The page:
The Anglican catechism which appeared in the first English Prayer Book of 1549 followed the traditional catechetical instruction of the Church since the early centuries. It, contained instruction on the Baptismal Creed, the Lord's Prayer and Ten Commandments. This was supplemented in the revised Prayer Book of 1662 with teaching on the sacraments of baptism and holy communion.
By far the majority of the several thousands of independent religious groups in Africa have not yet been descriptionbed in detailed and comprehensive studies. Two noteworthy exceptions are ""The Church of Christ on Earth through the Prophet Simon Kimbangu"" (Kimbanguist Church) centred in the Republic of Zaire and ""The Church of the Lord (Aladura)"", an independent church based in Nigeria. Most scholars with an intimate knowledge of these two particular movements seem to have no difficulty in identifying them as churches.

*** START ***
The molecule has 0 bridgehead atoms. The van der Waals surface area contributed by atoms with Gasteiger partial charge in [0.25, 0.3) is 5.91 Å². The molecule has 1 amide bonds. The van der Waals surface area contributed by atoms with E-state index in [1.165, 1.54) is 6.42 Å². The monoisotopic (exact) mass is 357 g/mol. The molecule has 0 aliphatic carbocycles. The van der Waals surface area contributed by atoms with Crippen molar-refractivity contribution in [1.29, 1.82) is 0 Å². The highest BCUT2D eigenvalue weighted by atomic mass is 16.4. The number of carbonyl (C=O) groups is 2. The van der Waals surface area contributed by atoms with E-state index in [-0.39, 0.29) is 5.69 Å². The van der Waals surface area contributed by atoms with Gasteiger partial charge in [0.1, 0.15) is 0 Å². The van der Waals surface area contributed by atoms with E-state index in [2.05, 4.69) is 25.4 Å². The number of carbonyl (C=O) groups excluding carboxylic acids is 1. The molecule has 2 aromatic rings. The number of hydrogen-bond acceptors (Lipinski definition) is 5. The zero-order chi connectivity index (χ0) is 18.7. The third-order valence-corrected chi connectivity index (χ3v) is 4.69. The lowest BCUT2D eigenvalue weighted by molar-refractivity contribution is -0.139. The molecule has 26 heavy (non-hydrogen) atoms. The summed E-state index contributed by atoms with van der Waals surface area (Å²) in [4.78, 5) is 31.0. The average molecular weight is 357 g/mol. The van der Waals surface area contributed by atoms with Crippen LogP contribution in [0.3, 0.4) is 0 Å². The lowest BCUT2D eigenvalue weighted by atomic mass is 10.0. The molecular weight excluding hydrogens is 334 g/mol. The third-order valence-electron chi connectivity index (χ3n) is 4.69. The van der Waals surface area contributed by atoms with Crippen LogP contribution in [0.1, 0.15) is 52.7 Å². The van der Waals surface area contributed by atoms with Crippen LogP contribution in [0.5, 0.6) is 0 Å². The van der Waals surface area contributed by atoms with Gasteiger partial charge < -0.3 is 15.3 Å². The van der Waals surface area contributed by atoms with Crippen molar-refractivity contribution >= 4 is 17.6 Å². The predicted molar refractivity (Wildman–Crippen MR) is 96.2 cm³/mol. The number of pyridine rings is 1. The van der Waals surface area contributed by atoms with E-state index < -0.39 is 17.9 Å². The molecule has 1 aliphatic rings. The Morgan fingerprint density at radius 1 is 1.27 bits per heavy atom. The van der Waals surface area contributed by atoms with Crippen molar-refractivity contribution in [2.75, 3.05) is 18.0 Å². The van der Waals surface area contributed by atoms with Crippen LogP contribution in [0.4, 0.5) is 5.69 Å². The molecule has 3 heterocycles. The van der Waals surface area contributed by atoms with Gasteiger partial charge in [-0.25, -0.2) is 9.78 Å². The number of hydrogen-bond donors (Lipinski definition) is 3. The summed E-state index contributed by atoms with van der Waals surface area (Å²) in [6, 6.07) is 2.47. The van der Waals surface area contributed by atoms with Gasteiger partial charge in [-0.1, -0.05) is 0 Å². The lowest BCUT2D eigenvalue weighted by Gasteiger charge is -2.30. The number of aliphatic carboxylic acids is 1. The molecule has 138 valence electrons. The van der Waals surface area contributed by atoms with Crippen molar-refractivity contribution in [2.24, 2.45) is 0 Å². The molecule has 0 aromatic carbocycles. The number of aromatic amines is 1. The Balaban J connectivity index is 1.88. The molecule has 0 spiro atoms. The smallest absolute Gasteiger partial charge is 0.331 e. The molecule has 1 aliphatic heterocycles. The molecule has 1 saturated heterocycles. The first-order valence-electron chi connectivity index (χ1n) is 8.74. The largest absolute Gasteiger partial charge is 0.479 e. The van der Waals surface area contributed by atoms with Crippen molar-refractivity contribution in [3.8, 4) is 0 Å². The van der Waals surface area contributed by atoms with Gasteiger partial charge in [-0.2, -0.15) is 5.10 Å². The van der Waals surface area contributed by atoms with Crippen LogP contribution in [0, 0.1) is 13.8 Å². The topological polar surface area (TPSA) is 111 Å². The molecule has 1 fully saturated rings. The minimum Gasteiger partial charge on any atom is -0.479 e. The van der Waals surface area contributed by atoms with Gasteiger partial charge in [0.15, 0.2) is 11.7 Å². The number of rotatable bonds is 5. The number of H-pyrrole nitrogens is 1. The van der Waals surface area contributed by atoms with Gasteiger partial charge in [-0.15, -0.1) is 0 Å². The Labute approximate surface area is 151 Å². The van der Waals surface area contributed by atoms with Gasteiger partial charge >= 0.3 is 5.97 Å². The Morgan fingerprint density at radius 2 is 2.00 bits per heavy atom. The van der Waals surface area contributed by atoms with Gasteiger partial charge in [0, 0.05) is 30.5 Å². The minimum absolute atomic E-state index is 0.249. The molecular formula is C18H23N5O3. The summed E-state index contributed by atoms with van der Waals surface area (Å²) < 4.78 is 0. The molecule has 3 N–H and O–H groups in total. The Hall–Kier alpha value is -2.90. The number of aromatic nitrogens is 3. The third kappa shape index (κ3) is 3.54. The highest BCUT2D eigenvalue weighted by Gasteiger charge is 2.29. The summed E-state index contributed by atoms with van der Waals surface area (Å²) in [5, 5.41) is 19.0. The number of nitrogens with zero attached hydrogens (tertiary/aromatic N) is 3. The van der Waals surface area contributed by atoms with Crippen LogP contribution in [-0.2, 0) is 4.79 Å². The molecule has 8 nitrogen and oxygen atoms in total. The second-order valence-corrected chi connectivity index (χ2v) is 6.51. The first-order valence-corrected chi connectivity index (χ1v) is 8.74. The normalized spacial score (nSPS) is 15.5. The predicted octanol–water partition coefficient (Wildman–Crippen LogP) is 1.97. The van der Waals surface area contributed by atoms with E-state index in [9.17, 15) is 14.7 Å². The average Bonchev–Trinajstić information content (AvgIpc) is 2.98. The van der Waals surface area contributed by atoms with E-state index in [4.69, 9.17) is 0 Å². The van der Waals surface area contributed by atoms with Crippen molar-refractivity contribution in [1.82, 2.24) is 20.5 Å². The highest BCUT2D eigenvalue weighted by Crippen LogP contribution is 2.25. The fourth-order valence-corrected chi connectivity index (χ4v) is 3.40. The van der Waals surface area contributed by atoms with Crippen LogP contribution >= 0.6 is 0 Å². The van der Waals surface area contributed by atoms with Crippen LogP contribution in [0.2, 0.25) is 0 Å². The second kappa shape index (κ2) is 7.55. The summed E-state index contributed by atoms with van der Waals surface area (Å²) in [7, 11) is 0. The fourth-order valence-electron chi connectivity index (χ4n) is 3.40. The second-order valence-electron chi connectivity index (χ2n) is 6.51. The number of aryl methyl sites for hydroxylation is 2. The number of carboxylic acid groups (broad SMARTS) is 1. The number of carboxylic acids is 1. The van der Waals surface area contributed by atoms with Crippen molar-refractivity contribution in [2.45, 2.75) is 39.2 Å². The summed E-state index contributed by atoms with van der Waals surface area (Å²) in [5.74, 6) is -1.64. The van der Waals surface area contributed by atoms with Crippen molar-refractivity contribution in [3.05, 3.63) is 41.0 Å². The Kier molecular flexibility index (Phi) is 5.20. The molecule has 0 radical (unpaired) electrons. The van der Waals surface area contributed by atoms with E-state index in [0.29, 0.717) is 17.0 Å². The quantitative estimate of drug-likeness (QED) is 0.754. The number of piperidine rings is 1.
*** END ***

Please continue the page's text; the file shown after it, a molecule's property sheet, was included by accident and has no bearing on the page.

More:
With his accession to the throne in 1559 Frederick III, Elector of the Palatinate, officially approved of the Reformation in his princedom. In 1562 he appointed a commission, consisting of certain professors and other learned men and assigned to them the task of drawing up a text-book on Reformed doctrine, which could be used in the church and schools in order to promote the teachings of the Reformation Zacharias Ursinus and Caspar Olevianus served on this commission and they became known as the two chief architects of the so-called Heidelberg Catechism.